scopes: the IPv4 Local Scope and IPv4 Organization Local Scope. These scopes: the IPv4 Local Scope and IPv4 Organization Local Scope. These
scopes are described below. scopes are described below.
7.1. The IPv4 Local Scope -- 239.255.0.0/16 6.1. The IPv4 Local Scope -- 239.255.0.0/16
239.255.0.0/16 is defined to be the IPv4 Local Scope. The Local 239.255.0.0/16 is defined to be the IPv4 Local Scope. The Local
Scope is the minimal enclosing scope, and hence is not further Scope is the minimal enclosing scope, and hence is not further
divisible. Although the exact extent of a Local Scope is site divisible. Although the exact extent of a Local Scope is site
dependent, locally scoped regions must obey certain topological dependent, locally scoped regions must obey certain topological
constraints. In particular, a Local Scope must not span any other constraints. In particular, a Local Scope must not span any other
scope boundary. Further, a Local Scope must be completely contained scope boundary. Further, a Local Scope must be completely contained
within or equal to any larger scope. In the event that scope regions within or equal to any larger scope. In the event that scope regions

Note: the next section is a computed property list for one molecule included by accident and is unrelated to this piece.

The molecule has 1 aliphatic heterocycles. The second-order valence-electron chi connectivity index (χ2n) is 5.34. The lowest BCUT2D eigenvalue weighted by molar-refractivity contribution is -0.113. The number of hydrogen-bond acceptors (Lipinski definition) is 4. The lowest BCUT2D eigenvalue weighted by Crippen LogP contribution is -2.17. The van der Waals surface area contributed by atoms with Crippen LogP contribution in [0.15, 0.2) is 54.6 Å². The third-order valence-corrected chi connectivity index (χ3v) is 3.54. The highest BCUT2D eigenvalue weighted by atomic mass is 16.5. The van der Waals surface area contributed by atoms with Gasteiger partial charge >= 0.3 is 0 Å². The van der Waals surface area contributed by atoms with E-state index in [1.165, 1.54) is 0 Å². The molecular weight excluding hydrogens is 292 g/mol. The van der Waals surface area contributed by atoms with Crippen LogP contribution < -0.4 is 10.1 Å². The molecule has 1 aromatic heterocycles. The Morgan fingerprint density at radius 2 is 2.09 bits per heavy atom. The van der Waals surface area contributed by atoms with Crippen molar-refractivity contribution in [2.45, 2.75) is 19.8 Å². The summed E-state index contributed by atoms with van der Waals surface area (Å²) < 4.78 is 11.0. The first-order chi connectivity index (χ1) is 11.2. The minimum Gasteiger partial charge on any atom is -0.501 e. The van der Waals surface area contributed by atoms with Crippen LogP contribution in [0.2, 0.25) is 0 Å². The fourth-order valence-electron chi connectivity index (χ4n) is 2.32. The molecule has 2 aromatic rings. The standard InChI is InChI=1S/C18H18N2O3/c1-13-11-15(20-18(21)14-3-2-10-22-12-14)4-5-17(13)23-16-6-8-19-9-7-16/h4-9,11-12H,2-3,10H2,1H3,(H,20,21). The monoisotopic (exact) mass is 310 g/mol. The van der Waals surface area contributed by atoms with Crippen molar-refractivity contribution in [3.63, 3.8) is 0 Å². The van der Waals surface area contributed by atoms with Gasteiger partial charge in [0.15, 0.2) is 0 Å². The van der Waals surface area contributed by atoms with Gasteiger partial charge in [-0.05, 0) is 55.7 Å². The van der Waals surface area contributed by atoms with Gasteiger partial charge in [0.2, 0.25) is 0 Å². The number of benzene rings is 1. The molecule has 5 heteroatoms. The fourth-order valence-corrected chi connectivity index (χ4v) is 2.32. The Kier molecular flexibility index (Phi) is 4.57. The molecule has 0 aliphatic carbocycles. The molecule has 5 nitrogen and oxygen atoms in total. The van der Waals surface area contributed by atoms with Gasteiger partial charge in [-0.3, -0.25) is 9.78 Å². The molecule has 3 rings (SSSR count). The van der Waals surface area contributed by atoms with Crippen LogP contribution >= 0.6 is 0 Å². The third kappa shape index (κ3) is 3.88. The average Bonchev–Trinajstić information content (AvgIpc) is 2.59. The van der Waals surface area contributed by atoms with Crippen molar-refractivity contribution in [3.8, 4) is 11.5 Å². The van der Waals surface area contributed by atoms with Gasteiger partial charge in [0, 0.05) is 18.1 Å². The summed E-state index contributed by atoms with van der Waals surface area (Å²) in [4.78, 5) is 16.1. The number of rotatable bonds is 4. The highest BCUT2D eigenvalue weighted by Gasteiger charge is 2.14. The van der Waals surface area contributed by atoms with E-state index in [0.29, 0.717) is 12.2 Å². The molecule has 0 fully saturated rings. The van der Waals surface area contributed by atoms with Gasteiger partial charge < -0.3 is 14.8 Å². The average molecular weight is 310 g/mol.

overlap in area, the area of overlap must be in its own local scope. overlap in area, the area of overlap must be in its own local scope.
This implies that any scope boundary is also a boundary for the Local This implies that any scope boundary is also a boundary for the Local
Scope. The more general topological requirements for administratively Scope. The more general topological requirements for administratively
scoped regions are discussed below. scoped regions are discussed below.
7.1.1. Expansion of the IPv4 Local Scope 6.1.1. Expansion of the IPv4 Local Scope
The IPv4 Local Scope space grows "downward". As such, the IPv4 Local The IPv4 Local Scope space grows "downward". As such, the IPv4 Local
Scope may grow downward from 239.255.0.0/16 into the reserved ranges Scope may grow downward from 239.255.0.0/16 into the reserved ranges
239.254.0.0/16 and 239.253.0.0/16. However, these ranges should not 239.254.0.0/16 and 239.253.0.0/16. However, these ranges should not
be utilized until the 239.255.0.0/16 space is no longer sufficient. be utilized until the 239.255.0.0/16 space is no longer sufficient.
7.2. The IPv4 Organization Local Scope -- 239.192.0.0/14 6.2. The IPv4 Organization Local Scope -- 239.192.0.0/14